Sorta like Pearl Jam. Awesome band. The only thing wrong with it are Pearl Jam zealot fans which have the opposite of their intended effect.

You wouldn’t say that I’d you could drive one.

Sour grapes?

Tesla can’t supply the entire market. Even Elon Musk says that loudly and often.

Refusing to buy any EV from an auto maker that’s not fully committed to building EVs isn’t the way to persuade them to commit. That’s the way to persuade them to stick with making only gasmobiles until heck freezes over… or they go bankrupt, which is certainly going to happen to some legacy auto makers. Hopefully not Hyundai!

Choosing to buy from companies that have methodologies you agree with is very important and you should respect other right to do the same.

It’s being used for compliance purposes in America, but that’s because all the rest of them are going to markets where demand is higher.

Do Not Read Between The Lines

Can’t really gauge demand given that it’s sold as a very low volume compliance car.
More likely they sell few because they can sell it for more elsewhere.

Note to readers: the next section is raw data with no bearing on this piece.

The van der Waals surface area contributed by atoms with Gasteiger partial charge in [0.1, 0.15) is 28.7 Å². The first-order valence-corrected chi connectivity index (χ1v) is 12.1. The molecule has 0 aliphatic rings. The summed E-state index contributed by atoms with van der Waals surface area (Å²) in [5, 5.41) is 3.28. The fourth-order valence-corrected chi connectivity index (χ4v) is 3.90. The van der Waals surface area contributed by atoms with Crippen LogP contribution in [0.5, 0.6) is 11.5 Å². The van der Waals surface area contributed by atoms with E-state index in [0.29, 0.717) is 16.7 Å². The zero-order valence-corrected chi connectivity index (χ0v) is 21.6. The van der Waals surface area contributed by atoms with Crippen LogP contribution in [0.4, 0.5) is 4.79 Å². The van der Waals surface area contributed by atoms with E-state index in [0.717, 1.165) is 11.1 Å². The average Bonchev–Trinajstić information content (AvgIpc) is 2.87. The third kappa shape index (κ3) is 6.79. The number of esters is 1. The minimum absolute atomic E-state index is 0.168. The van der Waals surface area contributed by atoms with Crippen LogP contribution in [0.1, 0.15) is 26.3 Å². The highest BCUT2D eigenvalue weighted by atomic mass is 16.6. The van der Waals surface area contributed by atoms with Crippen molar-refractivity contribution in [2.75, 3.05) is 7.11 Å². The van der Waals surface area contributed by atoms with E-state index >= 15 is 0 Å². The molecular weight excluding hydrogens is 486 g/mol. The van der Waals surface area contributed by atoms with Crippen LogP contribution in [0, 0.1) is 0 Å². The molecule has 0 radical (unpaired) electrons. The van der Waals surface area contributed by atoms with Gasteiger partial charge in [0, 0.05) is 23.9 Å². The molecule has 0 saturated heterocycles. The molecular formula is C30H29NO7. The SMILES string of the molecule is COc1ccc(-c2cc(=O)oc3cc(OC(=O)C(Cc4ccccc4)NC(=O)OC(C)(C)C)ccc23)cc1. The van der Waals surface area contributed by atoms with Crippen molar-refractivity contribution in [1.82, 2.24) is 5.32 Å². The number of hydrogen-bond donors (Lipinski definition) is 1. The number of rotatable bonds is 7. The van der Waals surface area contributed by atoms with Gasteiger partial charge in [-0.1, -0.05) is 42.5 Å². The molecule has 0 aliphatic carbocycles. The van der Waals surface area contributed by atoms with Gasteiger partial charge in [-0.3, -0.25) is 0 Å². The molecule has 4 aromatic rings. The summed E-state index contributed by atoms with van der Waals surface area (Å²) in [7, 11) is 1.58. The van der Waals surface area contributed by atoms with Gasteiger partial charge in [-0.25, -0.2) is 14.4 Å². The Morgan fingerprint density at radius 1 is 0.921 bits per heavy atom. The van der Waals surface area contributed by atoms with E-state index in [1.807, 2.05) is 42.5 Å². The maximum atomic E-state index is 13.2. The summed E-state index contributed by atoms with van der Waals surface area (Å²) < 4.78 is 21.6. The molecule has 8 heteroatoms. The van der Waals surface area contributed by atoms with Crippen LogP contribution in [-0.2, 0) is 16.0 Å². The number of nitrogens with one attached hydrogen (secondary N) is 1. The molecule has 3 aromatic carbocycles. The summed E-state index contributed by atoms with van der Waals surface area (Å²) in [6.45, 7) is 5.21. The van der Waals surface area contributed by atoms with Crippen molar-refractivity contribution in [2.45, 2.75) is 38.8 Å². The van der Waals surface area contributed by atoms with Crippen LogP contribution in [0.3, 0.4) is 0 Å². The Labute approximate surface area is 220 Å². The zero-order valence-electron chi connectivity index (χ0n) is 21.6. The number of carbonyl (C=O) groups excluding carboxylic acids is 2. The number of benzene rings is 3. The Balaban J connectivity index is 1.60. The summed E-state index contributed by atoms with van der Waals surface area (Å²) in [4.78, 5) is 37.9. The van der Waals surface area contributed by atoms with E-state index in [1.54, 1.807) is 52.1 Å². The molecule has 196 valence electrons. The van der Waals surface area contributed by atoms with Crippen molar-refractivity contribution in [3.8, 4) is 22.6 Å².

Actually the Model 3 earned a solid 3/5, average, rating from the Consumer Reports reliability survey for 2018, and CR projects average reliability going forward. Very impressive for a brand new design that ramped from low to high volume during that year.

I’d actually expect better reliability from the Model 3 going forward, as Tesla has been working hard to improve the car and the manufacturing process. I predict better than average reliability for the 2019 base Model 3 when it comes out later this year.

So, instead of selling 20 per month, they will now sell 30 per month?

I fear that your figures will not be far off. 🙁 Altho the average was actually ~29 per month last year (U.S. market only)